1757 ENGLISH POETRY 1579-1830: SPENSER AND THE TRADITION

Abraham Cowley

Richard Hurd, in Letter to Mr. Mason on the Marks of Imitation (1757) 29.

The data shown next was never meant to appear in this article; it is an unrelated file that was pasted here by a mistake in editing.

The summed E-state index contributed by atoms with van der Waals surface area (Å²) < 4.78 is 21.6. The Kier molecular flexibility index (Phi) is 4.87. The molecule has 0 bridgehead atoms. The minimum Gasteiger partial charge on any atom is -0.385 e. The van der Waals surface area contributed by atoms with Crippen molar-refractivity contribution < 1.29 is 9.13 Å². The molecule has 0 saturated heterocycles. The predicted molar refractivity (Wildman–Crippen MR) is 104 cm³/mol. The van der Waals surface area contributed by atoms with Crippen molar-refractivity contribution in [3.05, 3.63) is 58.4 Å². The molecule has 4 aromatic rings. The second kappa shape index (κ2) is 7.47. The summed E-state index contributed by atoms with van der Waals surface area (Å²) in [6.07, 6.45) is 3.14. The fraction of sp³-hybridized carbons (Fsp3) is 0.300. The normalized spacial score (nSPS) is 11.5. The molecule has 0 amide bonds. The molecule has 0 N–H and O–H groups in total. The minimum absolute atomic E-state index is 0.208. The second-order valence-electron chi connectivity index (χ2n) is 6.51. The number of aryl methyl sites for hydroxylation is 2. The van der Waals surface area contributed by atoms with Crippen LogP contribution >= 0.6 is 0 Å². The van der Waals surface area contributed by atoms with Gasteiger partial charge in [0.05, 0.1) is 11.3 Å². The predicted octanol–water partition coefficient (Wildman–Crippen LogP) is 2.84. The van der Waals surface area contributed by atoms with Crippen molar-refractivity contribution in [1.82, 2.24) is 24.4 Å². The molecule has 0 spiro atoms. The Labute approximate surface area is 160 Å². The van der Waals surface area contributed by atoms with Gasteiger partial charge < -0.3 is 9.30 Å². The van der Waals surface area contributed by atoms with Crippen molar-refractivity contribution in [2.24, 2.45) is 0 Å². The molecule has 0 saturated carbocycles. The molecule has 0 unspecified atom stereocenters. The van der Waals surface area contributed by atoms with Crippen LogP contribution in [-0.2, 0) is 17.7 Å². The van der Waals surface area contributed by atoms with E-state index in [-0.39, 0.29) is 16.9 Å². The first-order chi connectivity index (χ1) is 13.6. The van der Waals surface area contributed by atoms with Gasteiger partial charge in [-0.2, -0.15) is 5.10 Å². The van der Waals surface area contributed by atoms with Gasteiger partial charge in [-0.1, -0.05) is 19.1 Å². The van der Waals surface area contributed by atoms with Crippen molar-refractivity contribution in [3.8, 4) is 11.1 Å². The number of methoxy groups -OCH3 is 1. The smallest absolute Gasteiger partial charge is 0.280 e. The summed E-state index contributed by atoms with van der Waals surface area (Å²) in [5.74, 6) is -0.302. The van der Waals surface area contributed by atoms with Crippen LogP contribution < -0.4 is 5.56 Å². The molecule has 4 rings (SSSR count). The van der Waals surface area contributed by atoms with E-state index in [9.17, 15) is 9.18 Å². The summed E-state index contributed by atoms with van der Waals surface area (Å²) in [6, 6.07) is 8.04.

The natural unaffected turn of Mr. Cowley's manner, and the tender sensibility of his mind, are equally seen and loved in his prose-works, and in such of his poems as were written after a good model, or came from the heart. A clear sparkling fancy, softened with a shade of melancholly, made him, perhaps, of all our poets the most capable of excelling in the elegiac way, or of touching us in any way where a vein of easy language and moral sentiment is required. Who but laments then to see this fine genius perverted by the prevailing pedantry of his age, and carried away, against the bias of his nature, to an emulation of the rapturous, high-spirited Pindar?